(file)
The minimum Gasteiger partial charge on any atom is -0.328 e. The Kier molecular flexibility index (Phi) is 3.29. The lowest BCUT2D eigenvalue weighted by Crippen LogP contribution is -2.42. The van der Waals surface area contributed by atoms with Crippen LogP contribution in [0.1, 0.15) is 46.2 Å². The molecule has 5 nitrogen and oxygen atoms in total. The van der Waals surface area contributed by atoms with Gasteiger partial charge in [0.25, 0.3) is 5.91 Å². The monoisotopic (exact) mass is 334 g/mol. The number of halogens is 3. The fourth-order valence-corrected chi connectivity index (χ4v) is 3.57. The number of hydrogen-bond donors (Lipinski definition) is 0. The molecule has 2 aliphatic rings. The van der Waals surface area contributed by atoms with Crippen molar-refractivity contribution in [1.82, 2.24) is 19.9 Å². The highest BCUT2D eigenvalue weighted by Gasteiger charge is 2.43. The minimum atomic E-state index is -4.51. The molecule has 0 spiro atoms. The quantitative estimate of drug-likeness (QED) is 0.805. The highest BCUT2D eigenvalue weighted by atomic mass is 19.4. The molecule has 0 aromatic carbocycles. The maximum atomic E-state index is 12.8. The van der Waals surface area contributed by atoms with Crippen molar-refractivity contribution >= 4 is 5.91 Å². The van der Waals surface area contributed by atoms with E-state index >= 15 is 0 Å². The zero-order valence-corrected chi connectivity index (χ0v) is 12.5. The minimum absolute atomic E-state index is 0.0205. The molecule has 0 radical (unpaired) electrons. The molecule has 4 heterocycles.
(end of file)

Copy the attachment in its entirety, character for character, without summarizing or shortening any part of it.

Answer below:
The minimum Gasteiger partial charge on any atom is -0.328 e. The Kier molecular flexibility index (Phi) is 3.29. The lowest BCUT2D eigenvalue weighted by Crippen LogP contribution is -2.42. The van der Waals surface area contributed by atoms with Crippen LogP contribution in [0.1, 0.15) is 46.2 Å². The molecule has 5 nitrogen and oxygen atoms in total. The van der Waals surface area contributed by atoms with Gasteiger partial charge in [0.25, 0.3) is 5.91 Å². The monoisotopic (exact) mass is 334 g/mol. The number of halogens is 3. The fourth-order valence-corrected chi connectivity index (χ4v) is 3.57. The number of hydrogen-bond donors (Lipinski definition) is 0. The molecule has 2 aliphatic rings. The van der Waals surface area contributed by atoms with Crippen molar-refractivity contribution in [1.82, 2.24) is 19.9 Å². The highest BCUT2D eigenvalue weighted by Gasteiger charge is 2.43. The minimum atomic E-state index is -4.51. The molecule has 0 spiro atoms. The quantitative estimate of drug-likeness (QED) is 0.805. The highest BCUT2D eigenvalue weighted by atomic mass is 19.4. The molecule has 0 aromatic carbocycles. The maximum atomic E-state index is 12.8. The van der Waals surface area contributed by atoms with Crippen molar-refractivity contribution >= 4 is 5.91 Å². The van der Waals surface area contributed by atoms with E-state index >= 15 is 0 Å². The zero-order valence-corrected chi connectivity index (χ0v) is 12.5. The minimum absolute atomic E-state index is 0.0205. The molecule has 0 radical (unpaired) electrons. The molecule has 4 heterocycles.